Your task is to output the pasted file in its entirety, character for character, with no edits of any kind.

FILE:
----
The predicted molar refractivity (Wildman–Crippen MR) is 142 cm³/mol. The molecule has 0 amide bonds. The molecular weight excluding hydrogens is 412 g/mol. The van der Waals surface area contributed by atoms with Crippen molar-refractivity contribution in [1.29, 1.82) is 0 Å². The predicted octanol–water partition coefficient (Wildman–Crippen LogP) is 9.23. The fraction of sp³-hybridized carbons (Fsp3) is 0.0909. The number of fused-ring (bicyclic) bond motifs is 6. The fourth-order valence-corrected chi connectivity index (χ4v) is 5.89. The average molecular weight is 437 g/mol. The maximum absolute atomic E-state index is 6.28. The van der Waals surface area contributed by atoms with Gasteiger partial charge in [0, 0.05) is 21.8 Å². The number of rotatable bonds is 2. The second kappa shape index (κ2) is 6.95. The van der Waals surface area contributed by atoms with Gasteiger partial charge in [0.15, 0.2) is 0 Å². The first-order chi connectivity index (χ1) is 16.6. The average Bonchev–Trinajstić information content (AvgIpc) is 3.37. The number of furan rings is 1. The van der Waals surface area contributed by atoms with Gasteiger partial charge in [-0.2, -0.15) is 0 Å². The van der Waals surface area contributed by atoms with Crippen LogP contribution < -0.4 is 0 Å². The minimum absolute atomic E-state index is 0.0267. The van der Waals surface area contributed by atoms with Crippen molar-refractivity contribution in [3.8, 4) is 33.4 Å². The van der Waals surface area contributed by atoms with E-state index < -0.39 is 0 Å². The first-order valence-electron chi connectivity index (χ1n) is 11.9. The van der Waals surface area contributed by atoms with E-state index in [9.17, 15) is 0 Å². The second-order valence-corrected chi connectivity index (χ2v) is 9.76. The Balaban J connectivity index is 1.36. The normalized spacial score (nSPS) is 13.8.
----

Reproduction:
The predicted molar refractivity (Wildman–Crippen MR) is 142 cm³/mol. The molecule has 0 amide bonds. The molecular weight excluding hydrogens is 412 g/mol. The van der Waals surface area contributed by atoms with Crippen molar-refractivity contribution in [1.29, 1.82) is 0 Å². The predicted octanol–water partition coefficient (Wildman–Crippen LogP) is 9.23. The fraction of sp³-hybridized carbons (Fsp3) is 0.0909. The number of fused-ring (bicyclic) bond motifs is 6. The fourth-order valence-corrected chi connectivity index (χ4v) is 5.89. The average molecular weight is 437 g/mol. The maximum absolute atomic E-state index is 6.28. The van der Waals surface area contributed by atoms with Gasteiger partial charge in [0, 0.05) is 21.8 Å². The number of rotatable bonds is 2. The second kappa shape index (κ2) is 6.95. The van der Waals surface area contributed by atoms with Gasteiger partial charge in [0.15, 0.2) is 0 Å². The first-order chi connectivity index (χ1) is 16.6. The average Bonchev–Trinajstić information content (AvgIpc) is 3.37. The number of furan rings is 1. The van der Waals surface area contributed by atoms with Gasteiger partial charge in [-0.2, -0.15) is 0 Å². The van der Waals surface area contributed by atoms with Crippen LogP contribution < -0.4 is 0 Å². The minimum absolute atomic E-state index is 0.0267. The van der Waals surface area contributed by atoms with Crippen molar-refractivity contribution in [3.8, 4) is 33.4 Å². The van der Waals surface area contributed by atoms with E-state index < -0.39 is 0 Å². The first-order valence-electron chi connectivity index (χ1n) is 11.9. The van der Waals surface area contributed by atoms with E-state index in [9.17, 15) is 0 Å². The second-order valence-corrected chi connectivity index (χ2v) is 9.76. The Balaban J connectivity index is 1.36. The normalized spacial score (nSPS) is 13.8.